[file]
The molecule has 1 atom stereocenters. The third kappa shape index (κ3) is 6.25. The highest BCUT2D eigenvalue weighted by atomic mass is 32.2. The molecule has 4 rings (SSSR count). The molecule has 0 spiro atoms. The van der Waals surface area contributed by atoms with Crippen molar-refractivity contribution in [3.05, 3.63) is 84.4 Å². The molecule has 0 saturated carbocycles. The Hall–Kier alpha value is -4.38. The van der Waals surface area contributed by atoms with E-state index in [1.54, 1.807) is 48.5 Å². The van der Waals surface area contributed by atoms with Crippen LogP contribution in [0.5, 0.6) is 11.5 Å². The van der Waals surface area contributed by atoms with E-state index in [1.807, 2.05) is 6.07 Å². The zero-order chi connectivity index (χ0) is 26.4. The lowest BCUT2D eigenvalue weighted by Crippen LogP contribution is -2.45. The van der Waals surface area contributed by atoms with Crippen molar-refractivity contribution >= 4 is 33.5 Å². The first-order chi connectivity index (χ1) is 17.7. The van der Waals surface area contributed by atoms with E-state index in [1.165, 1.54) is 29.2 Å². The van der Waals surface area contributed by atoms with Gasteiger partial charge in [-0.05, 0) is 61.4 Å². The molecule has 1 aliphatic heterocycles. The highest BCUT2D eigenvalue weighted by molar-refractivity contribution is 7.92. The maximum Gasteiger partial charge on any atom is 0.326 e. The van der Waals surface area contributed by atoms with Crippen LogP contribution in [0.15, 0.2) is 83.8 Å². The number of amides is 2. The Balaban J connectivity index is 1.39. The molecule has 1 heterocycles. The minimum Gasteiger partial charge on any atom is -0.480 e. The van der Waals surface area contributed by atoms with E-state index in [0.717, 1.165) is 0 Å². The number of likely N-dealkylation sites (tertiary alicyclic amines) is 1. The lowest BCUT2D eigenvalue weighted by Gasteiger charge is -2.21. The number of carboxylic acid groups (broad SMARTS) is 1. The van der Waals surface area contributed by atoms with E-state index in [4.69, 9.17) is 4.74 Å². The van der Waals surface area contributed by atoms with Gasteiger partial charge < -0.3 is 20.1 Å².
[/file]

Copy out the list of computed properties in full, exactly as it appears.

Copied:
The molecule has 1 atom stereocenters. The third kappa shape index (κ3) is 6.25. The highest BCUT2D eigenvalue weighted by atomic mass is 32.2. The molecule has 4 rings (SSSR count). The molecule has 0 spiro atoms. The van der Waals surface area contributed by atoms with Crippen molar-refractivity contribution in [3.05, 3.63) is 84.4 Å². The molecule has 0 saturated carbocycles. The Hall–Kier alpha value is -4.38. The van der Waals surface area contributed by atoms with E-state index in [1.54, 1.807) is 48.5 Å². The van der Waals surface area contributed by atoms with Crippen LogP contribution in [0.5, 0.6) is 11.5 Å². The van der Waals surface area contributed by atoms with E-state index in [1.807, 2.05) is 6.07 Å². The zero-order chi connectivity index (χ0) is 26.4. The lowest BCUT2D eigenvalue weighted by Crippen LogP contribution is -2.45. The van der Waals surface area contributed by atoms with Crippen molar-refractivity contribution >= 4 is 33.5 Å². The first-order chi connectivity index (χ1) is 17.7. The van der Waals surface area contributed by atoms with E-state index in [1.165, 1.54) is 29.2 Å². The van der Waals surface area contributed by atoms with Gasteiger partial charge in [-0.05, 0) is 61.4 Å². The molecule has 1 aliphatic heterocycles. The highest BCUT2D eigenvalue weighted by molar-refractivity contribution is 7.92. The maximum Gasteiger partial charge on any atom is 0.326 e. The van der Waals surface area contributed by atoms with Crippen LogP contribution in [0.15, 0.2) is 83.8 Å². The number of amides is 2. The Balaban J connectivity index is 1.39. The molecule has 1 heterocycles. The minimum Gasteiger partial charge on any atom is -0.480 e. The van der Waals surface area contributed by atoms with E-state index in [0.717, 1.165) is 0 Å². The number of likely N-dealkylation sites (tertiary alicyclic amines) is 1. The lowest BCUT2D eigenvalue weighted by Gasteiger charge is -2.21. The number of carboxylic acid groups (broad SMARTS) is 1. The van der Waals surface area contributed by atoms with E-state index in [4.69, 9.17) is 4.74 Å². The van der Waals surface area contributed by atoms with Gasteiger partial charge < -0.3 is 20.1 Å².